Here’s an example:

Product A Raw material inventory = 100kg cost = £1,500.00 (£15.00 per Kg)
Final product inventory 90kg price = £2,700.00 (£30.00 per Kg)
Gross margin per Kg = 50%
Gross margin per batch sold = 44.4% {[(2,700.00 - 1,500.00) / 2,700.00]/100}

In the case above, if you budgeted and priced your final product based on a 50% gross margin, you might be selling at a loss every time a wastage occurs. Not ot mention the wastage of the finished goods which value is higher. On top of this analysis, you need to add the landed costs which is the cost of purchasing the goods plus collection, transport, delivery and receiving the goods.
Finally, where applicable, the manufacturing costs. These must include labour and packaging.

The last element to look at to perform a proper analysis is indirect costs. All costs associated to running the company including wages, IT, rent of facilities and utility bills, marketing, HR and other expenses related to running the business.

  • How to create a system that help tracking profitability consistently

Unfortunately, there is no easy way of creating a system to consistently monitor a company’s profitability. There are though many awful ways of doing it. Here’s my list of horrors:

  • Spreadsheets made from spreadsheets linked to other spreadsheets...

Look I am a big fan of MS Excel and I am proud to be an advanced user but. Excel is not a tool to store data. It is indeed a fantastic app to process calculations and logical functions. Great for fast, self-service analysis of good data (read checked, validated and stored safely in a proper accounting software). This is the point: Profitability, revenues, costs are too important to be managed in a spreadsheet. This tool flexibility is also the reason why you should never manage critical data there.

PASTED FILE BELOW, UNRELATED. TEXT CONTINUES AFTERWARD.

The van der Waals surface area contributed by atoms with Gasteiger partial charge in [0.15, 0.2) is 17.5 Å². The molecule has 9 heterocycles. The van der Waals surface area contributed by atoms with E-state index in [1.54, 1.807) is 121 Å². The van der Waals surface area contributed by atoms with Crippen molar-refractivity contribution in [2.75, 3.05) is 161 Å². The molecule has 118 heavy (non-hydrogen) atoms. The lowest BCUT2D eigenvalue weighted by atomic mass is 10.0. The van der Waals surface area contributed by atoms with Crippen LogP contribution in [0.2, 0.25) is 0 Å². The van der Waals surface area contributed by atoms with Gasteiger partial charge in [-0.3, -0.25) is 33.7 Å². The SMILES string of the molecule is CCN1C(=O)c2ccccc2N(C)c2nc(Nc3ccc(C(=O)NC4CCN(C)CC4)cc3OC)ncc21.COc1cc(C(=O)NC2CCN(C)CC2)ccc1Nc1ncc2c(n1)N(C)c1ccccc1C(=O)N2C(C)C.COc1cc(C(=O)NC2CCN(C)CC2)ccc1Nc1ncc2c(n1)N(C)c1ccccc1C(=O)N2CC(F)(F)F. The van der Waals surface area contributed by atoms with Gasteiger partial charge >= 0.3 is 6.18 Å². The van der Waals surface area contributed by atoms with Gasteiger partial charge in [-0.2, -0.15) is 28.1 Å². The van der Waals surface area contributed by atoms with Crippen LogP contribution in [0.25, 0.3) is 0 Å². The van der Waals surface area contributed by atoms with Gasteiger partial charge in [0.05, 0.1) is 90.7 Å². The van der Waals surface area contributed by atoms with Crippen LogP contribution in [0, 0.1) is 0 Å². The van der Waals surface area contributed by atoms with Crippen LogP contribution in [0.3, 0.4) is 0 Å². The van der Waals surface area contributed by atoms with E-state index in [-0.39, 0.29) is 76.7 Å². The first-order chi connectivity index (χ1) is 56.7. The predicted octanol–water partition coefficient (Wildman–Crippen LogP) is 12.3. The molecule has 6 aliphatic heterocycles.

• Delegate the task to non-financial personnel

Your company’s P&L, apart from being sensitive data of critical importance, is a financial resource. I have seen directors delegating the creation of profitability reports to operational staff just because: They are great with Excel, they are good with numbers, they can get the report from that department fast... P&L is money, don’t delegate this stuff unless you are making 100s of million and you can afford a team of accountants lead by a finance director

  • If you are serious about monitoring profitability of you Food & Bev business (and you should really) invest in a proper enterprise software
In conclusion

Sales, more sales, more customers and how to get them. Such a trigger for most entrepreneurs, working to increase sales is the glamorous part of running a business. That’s why most entrepreneurs consider this metrics so important. Yet, sales only are not what an entrepreneur should look at when analysing profitability. As Michael Potter says, if the goal is more sales why not just cut all the priced by 50%…

Sales is vanity, profit is sanity.

Leave a Reply

Your email address will not be published. Required fields are marked *